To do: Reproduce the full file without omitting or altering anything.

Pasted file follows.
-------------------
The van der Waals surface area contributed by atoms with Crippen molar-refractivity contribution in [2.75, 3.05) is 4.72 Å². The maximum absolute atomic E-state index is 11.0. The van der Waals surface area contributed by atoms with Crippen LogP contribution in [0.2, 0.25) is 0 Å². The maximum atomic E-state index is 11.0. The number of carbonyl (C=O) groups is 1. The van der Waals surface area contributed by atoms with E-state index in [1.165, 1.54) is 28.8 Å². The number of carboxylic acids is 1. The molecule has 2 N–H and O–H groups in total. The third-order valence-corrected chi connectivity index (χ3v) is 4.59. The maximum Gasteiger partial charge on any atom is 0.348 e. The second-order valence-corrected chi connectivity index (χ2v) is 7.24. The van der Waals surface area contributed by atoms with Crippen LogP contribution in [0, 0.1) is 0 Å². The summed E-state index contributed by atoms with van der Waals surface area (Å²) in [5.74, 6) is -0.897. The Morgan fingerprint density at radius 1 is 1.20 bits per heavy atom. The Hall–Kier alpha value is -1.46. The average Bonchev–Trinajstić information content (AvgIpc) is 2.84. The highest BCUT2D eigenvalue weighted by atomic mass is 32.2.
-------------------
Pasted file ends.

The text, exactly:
The van der Waals surface area contributed by atoms with Crippen molar-refractivity contribution in [2.75, 3.05) is 4.72 Å². The maximum absolute atomic E-state index is 11.0. The van der Waals surface area contributed by atoms with Crippen LogP contribution in [0.2, 0.25) is 0 Å². The maximum atomic E-state index is 11.0. The number of carbonyl (C=O) groups is 1. The van der Waals surface area contributed by atoms with E-state index in [1.165, 1.54) is 28.8 Å². The number of carboxylic acids is 1. The molecule has 2 N–H and O–H groups in total. The third-order valence-corrected chi connectivity index (χ3v) is 4.59. The maximum Gasteiger partial charge on any atom is 0.348 e. The second-order valence-corrected chi connectivity index (χ2v) is 7.24. The van der Waals surface area contributed by atoms with Crippen LogP contribution in [0, 0.1) is 0 Å². The summed E-state index contributed by atoms with van der Waals surface area (Å²) in [5.74, 6) is -0.897. The Morgan fingerprint density at radius 1 is 1.20 bits per heavy atom. The Hall–Kier alpha value is -1.46. The average Bonchev–Trinajstić information content (AvgIpc) is 2.84. The highest BCUT2D eigenvalue weighted by atomic mass is 32.2.